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Reflected light leading to animal deaths

Reflected light leading to animal deaths

Increasing instances of man-made light sources disrupting natural light cycles and consequently impacting animals that rely on light cues to find mates, determine migration paths and so on are coming to ‘light’.


The most well-known example is that of baby turtles that normally depend on the stars and the moonlight reflected off the surface of the water to find their path from the beach to the sea. Strong artificial lights (street lamps, buildings, etc.) in the vicinity result in the baby turtles heading in the wrong direction towards the brighter lights. Some insects also mistake buildings and man-made structures such as asphalt roads or plastic sheets and oil spills for water surfaces because they appear smooth and dark at night. The primary source of horizontal polarised light (light reflected off surfaces) in nature is water and this is used by animals to locate waterbodies at night. For creatures such as dragonflies, which lay their eggs in waterbodies, this can be fatal. Darker and smoother surfaces reflect light that is more strongly polarised than that reflected by water thereby attracting the animals towards it. It often results in the animal being incapable of leaving the surface as the force of attraction is so great and ultimately leads to injury and even death.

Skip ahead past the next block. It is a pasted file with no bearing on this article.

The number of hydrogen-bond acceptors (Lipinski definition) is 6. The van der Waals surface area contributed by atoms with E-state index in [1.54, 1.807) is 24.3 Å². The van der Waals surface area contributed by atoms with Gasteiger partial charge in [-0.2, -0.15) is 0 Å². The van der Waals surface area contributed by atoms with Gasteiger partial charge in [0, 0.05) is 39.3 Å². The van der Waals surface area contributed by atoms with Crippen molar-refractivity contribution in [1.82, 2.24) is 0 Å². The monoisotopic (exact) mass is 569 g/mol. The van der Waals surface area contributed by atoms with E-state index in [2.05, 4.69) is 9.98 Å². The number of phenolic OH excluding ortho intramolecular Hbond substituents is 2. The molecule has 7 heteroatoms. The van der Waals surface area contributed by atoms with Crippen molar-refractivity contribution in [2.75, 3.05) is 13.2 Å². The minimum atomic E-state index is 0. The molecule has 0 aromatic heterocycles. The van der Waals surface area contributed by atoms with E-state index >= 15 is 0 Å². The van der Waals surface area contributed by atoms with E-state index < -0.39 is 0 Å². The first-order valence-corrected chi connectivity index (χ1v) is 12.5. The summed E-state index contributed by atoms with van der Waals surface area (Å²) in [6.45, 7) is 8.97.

Human-induced polarised light can be offset by undertaking simple measures such as painting white lines on a tar road or hanging white curtains in the windows of dark buildings. “It’s yet another case where we’re faced with a choice between what’s more expensive or what’s better for biodiversity,” says Bruce Robertson, co-author of the study, published in the journal Frontiers in Ecology and the Environment. “Aquatic insects are the foundation of the food web, and what’s harmful to them is harmful to entire ecosystems and the services they provide.”

 

February 2009

     
     
     

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